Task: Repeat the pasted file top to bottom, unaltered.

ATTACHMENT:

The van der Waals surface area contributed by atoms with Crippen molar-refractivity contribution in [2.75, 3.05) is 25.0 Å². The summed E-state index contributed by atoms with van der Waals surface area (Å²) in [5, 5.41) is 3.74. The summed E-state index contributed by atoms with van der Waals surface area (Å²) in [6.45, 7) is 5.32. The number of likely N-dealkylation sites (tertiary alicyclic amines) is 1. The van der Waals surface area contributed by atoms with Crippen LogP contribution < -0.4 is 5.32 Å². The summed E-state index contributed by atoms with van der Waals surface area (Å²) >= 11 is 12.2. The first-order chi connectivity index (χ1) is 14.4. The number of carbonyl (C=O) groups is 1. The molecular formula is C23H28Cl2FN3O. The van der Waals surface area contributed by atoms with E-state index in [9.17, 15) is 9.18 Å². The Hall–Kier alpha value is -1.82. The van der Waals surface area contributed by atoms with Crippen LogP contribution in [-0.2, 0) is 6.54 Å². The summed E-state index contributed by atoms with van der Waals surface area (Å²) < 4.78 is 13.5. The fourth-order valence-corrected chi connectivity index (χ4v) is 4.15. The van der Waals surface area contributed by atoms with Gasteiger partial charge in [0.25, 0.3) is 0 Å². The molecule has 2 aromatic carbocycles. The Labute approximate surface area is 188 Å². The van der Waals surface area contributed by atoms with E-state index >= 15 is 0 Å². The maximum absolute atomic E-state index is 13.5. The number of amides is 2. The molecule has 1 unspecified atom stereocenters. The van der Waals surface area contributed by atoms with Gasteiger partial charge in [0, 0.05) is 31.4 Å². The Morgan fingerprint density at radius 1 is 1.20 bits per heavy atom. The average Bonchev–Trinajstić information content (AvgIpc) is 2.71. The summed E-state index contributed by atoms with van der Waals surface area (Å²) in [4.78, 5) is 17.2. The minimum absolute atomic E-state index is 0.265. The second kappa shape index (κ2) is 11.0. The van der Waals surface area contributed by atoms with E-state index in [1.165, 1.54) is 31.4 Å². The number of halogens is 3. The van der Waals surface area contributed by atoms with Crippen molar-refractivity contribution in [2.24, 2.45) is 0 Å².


The van der Waals surface area contributed by atoms with Crippen molar-refractivity contribution in [2.75, 3.05) is 25.0 Å². The summed E-state index contributed by atoms with van der Waals surface area (Å²) in [5, 5.41) is 3.74. The summed E-state index contributed by atoms with van der Waals surface area (Å²) in [6.45, 7) is 5.32. The number of likely N-dealkylation sites (tertiary alicyclic amines) is 1. The van der Waals surface area contributed by atoms with Crippen LogP contribution < -0.4 is 5.32 Å². The summed E-state index contributed by atoms with van der Waals surface area (Å²) >= 11 is 12.2. The first-order chi connectivity index (χ1) is 14.4. The number of carbonyl (C=O) groups is 1. The molecular formula is C23H28Cl2FN3O. The van der Waals surface area contributed by atoms with E-state index in [9.17, 15) is 9.18 Å². The Hall–Kier alpha value is -1.82. The van der Waals surface area contributed by atoms with Crippen LogP contribution in [-0.2, 0) is 6.54 Å². The summed E-state index contributed by atoms with van der Waals surface area (Å²) < 4.78 is 13.5. The fourth-order valence-corrected chi connectivity index (χ4v) is 4.15. The van der Waals surface area contributed by atoms with Gasteiger partial charge in [0.25, 0.3) is 0 Å². The molecule has 2 aromatic carbocycles. The Labute approximate surface area is 188 Å². The van der Waals surface area contributed by atoms with E-state index >= 15 is 0 Å². The maximum absolute atomic E-state index is 13.5. The number of amides is 2. The molecule has 1 unspecified atom stereocenters. The van der Waals surface area contributed by atoms with Gasteiger partial charge in [0, 0.05) is 31.4 Å². The Morgan fingerprint density at radius 1 is 1.20 bits per heavy atom. The average Bonchev–Trinajstić information content (AvgIpc) is 2.71. The summed E-state index contributed by atoms with van der Waals surface area (Å²) in [4.78, 5) is 17.2. The minimum absolute atomic E-state index is 0.265. The second kappa shape index (κ2) is 11.0. The van der Waals surface area contributed by atoms with E-state index in [1.165, 1.54) is 31.4 Å². The number of halogens is 3. The van der Waals surface area contributed by atoms with Crippen molar-refractivity contribution in [2.24, 2.45) is 0 Å².